Report Questions DePuy ASR Hip Implant Recall Maneuvers

Johnson & Johnson has hired a contractor to handle its <"">DePuy ASR hip implant recall. According to a report from Reuters, critics have called the move unusual, and say it could allow Johnson & Johnson to limit payments to victims of defective DePuy ASR hip implants. At the same time, the device maker could end up controlling medical records and other information that could be used against DePuy ASR hip implant plaintiffs in their lawsuits.

The DePuy ASR Hip Resurfacing System was recalled last year, along with the DePuy ASR Acetabular System, after data from the National Joint Registry of England and Wales showed that 1 out of every 8 patients (12%-13%) who had received the devices had to undergo revision surgery within five years of receiving it. Before they were recalled, 93,000 ASR hip implants were implanted in patients worldwide.

Johnson & Johnson and its subsidiary, DePuy Orthopaedics, have since been named in more than 2,000 product liability lawsuits over the defective device. DePuy ASR hip implant lawsuits allege the all-metal devices allow microscopic shards of cobalt and chromium to make their way into the bloodstream, leading to dangerous levels of metal in blood and body tissues. As we’ve reported in the past, this can lead to even more serious long-term health problems including tissue breakdown, bone loss, and even the formation of non-cancerous tumors.

According to Reuters, Johnson & Johnson has hired Broadspire Services Inc. to administer patient claims for out-of-pocket medical costs associated with the DePuy ASR hip implant recall. The move is unusual, as most recalls are handled by device makers and their lawyers directly. But Johnson & Johnson claims use of a third party contactor will make the process more DePuy ASR hip implant recall more efficient.

But patient advocates have their doubts. For one thing, DePuy is requiring that doctors from Broadspire – not a patient’s own physician – determine whether a DePuy ASR hip implant recipient should undergo revision surgery. If a Broadspire physician doesn’t agree a revision is appropriate, DePuy won’t cover the cost of surgery.

“Doctors who are evaluating these cases are being paid indirectly by DePuy, and research suggests that even when we are very well-intentioned we can be influenced by conflicts of interest,” Kristin Smith-Crowe, associate professor of management at the University of Utah, who specializes in business ethics, told Reuters. “This is a bit of a red flag in terms of the way this situation is set up.”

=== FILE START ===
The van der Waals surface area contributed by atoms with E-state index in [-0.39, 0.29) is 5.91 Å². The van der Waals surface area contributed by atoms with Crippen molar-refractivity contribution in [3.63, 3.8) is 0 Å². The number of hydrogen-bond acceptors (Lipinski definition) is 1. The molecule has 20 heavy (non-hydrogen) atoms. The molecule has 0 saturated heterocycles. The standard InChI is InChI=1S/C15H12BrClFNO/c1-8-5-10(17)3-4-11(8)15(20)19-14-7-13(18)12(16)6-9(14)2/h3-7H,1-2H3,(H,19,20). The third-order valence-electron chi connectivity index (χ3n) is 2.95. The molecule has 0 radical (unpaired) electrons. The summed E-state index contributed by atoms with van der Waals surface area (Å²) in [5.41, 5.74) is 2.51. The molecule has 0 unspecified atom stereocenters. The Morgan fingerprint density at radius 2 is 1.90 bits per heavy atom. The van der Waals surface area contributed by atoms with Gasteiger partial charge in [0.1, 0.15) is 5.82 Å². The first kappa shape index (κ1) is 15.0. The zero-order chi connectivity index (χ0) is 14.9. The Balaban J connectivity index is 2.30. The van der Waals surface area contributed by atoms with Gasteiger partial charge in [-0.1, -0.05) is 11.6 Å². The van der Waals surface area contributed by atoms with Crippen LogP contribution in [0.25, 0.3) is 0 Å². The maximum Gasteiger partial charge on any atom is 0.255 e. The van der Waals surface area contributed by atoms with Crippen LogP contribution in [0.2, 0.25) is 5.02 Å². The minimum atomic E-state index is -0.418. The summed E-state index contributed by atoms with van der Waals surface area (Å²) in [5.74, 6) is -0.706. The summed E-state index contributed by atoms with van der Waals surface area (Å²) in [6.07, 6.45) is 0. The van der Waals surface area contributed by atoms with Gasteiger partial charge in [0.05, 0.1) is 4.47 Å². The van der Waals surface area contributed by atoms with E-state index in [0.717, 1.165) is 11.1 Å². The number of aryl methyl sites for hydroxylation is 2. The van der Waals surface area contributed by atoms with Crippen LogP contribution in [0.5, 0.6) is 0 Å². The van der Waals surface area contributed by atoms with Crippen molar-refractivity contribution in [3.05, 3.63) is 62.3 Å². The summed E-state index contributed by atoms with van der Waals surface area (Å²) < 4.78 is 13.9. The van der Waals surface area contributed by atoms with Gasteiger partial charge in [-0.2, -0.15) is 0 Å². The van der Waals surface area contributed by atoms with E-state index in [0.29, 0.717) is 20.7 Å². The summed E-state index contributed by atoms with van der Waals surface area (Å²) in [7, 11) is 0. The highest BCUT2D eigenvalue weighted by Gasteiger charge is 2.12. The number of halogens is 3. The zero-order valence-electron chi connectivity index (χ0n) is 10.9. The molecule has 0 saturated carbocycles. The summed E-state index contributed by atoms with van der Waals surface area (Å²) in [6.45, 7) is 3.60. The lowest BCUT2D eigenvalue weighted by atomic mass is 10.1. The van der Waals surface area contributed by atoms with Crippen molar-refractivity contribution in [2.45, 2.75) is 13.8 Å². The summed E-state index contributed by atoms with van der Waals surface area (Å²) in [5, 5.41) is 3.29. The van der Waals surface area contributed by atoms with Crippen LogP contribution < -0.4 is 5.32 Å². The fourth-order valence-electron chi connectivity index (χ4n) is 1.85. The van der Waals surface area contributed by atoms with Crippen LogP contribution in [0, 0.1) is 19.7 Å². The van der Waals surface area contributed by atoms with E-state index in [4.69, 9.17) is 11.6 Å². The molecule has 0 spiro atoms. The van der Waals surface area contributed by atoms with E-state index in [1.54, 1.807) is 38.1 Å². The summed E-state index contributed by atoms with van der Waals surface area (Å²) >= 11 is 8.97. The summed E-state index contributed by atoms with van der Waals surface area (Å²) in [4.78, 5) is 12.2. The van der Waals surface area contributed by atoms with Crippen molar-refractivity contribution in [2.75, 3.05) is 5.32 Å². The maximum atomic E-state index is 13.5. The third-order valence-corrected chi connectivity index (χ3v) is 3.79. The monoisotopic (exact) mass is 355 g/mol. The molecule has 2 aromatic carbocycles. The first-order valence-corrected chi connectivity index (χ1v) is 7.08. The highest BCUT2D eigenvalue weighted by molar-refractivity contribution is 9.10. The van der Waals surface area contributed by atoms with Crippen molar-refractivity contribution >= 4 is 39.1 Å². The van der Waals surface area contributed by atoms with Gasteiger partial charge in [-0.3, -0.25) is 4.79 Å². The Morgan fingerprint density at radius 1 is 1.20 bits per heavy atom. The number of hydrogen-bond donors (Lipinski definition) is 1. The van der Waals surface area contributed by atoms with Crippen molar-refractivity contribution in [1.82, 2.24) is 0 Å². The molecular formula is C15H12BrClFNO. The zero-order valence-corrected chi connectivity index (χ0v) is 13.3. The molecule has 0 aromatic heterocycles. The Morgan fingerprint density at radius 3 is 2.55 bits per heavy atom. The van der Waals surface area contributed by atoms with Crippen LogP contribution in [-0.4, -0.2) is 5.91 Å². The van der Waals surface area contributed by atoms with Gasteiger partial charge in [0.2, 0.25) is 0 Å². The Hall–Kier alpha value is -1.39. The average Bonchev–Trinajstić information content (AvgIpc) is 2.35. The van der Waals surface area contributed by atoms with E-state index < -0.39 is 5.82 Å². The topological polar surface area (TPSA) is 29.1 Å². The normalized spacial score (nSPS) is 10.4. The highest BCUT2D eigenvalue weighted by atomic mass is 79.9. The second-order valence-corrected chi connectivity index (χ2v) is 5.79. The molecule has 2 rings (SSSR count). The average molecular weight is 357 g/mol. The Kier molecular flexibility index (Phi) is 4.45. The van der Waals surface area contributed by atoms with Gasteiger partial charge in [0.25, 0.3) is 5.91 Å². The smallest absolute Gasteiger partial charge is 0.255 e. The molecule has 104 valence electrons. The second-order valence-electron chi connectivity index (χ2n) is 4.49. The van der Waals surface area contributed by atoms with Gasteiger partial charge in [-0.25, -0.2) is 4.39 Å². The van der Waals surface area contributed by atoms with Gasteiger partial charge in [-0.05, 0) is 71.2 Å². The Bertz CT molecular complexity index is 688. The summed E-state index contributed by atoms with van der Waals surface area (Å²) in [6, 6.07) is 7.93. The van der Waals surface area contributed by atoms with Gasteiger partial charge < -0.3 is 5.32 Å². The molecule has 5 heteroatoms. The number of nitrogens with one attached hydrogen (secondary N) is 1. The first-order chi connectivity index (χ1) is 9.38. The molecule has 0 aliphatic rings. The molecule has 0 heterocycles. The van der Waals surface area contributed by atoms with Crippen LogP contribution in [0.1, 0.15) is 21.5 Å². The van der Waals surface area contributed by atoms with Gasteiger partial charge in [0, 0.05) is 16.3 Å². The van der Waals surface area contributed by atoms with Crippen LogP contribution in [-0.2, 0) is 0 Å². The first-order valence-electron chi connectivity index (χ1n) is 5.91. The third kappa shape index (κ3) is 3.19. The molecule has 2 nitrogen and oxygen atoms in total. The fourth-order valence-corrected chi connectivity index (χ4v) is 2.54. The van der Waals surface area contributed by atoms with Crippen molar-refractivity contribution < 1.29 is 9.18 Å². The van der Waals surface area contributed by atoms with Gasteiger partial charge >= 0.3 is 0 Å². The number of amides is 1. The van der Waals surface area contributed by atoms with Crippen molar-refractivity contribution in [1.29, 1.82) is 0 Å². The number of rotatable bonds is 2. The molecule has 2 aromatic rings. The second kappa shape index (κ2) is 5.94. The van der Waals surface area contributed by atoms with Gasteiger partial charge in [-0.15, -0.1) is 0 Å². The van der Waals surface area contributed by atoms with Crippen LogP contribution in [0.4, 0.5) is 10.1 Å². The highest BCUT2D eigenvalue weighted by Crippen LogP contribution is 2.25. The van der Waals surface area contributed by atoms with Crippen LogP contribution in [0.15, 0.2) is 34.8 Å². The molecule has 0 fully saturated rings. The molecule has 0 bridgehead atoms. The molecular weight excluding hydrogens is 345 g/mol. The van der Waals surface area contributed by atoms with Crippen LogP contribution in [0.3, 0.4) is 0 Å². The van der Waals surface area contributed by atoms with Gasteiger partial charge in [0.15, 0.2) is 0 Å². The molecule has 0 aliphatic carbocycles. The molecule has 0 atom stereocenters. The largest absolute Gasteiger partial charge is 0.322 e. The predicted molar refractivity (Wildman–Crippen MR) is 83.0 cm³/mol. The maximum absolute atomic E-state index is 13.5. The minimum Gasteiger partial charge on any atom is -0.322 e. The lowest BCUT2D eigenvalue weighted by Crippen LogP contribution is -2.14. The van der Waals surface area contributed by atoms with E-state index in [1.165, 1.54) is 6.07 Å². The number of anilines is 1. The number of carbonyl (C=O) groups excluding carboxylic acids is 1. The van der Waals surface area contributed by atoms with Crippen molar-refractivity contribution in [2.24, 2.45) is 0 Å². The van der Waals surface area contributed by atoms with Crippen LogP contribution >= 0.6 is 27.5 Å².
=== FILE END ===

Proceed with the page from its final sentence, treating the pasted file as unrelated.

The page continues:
Lawyers representing patients are also concerned about the amount of information being collected by Broadspire.

“Normally a company would not get the kind of information Broadspire is asking for until a case was in litigation, and even if the case was in litigation, in no circumstance would the defendant be allowed to have their own physician talk to the patient’s physician privately, as Broadspire is demanding,” one plaintiffs’ lawyer told Reuters.

This isn’t the first time Johnson & Johnson and DePuy have caused controversy over the way they’ve handled the ASR hip implant recall. Last year, Newsinferno reported that the companies had confirmed that payment for doctor’s costs, X-rays and any repair surgery is conditional on the patient agreeing to provide DePuy with all medical records, as well as the faulty hip implant. Patients were required to sign a consent form to this effect. According to the new Reuters report, DePuy offered doctors $50 for each completed set of forms. DePuy and Johnson & Johnson also sent letters to orthopedic surgeons, asking that they turn over any removed devices to the companies

At the time plaintiffs’ attorneys cautioned against this, stating the original hip replacement should be preserved as evidence. Lawyers also advised patients not to sign any authorization that would allow their removed device to be returned to DePuy.

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